The amniotic universe is, of course, the world of the womb – where every need is automatically taken care of.  This perfect environment, dark and stable, is dramatically different from the outside world.  Sagan thinks we might be recalling this embryonic period when we describe feeling “at one with the universe” during a spiritual experience, out-of-body experience, near-death experience or when under the influence of a psychoactive drug.

As birth approaches and contractions disturb the once stable womb, the fetus goes into heightened alert and might even experience something like fear or alarm.  This heightened state can last for many hours before the fetus finally experiences the outside world.  Here’s how Sagan describes it . . .

. . . The walls to which the amniotic sac is anchored, the foundation of the stable intrauterine environment, become traitorous.  The fetus is dreadfully compressed.  The universe seems to pulsate, a benign world suddenly converted into a cosmic torture chamber.  The contractions may last intermittently for hours.  As time goes on, they become more intense.  No hope of surcease is offered.  The fetus has done nothing to deserve such a fate, an innocent whose cosmos has turned upon it, administering seemingly endless agony.  The severity of this experience is apparent to anyone who has seen a neonatal cranial distortion that is still evident days after birth.  While I can understand a strong motivation to obliterate utterly any trace of this agony, might it not resurface under stress?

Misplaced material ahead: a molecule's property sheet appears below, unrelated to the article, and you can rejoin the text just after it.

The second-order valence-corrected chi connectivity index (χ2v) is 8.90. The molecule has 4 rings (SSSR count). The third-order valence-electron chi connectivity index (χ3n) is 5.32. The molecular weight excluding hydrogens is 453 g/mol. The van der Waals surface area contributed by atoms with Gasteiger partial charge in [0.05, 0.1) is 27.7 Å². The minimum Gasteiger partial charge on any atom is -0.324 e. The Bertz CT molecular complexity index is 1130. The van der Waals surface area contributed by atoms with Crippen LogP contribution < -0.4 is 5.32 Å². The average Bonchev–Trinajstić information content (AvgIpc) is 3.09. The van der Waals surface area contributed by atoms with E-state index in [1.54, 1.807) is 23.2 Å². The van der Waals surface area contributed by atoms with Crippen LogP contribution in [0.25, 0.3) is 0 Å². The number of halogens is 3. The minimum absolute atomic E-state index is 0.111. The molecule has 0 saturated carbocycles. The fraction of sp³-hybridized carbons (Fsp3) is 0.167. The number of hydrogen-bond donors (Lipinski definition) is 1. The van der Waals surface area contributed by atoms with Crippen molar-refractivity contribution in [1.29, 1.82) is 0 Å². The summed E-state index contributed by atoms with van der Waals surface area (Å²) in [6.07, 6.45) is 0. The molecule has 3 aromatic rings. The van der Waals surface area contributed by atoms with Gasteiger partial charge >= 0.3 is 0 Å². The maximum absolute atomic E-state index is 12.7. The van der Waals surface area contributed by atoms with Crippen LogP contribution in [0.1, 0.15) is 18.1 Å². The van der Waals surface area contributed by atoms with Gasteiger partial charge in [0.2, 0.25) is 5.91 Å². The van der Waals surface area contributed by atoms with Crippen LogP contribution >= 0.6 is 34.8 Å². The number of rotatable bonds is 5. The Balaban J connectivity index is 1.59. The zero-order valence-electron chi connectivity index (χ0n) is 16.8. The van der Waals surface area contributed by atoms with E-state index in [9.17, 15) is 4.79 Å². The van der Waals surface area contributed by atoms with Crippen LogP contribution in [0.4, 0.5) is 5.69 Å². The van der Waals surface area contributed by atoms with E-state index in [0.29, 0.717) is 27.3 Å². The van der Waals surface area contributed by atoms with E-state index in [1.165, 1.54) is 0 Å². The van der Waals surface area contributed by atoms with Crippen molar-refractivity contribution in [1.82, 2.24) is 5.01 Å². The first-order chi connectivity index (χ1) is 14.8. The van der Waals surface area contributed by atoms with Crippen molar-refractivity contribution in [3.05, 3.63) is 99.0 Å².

Sagan cites Stanislav Grof who hypothesizes that hazy and repressed memory of this intrauterine betrayal might “prompt paranoid fantasies and explain our occasional human predilections for sadism and masochism, for an identification of assailant and victim, for that childlike zest for destruction in a world which, for all we know, may tomorrow become terrifyingly unpredictable and unreliable?”  I guess this is sort of like the abandonment issues children often develop if one or both of their parents leave them.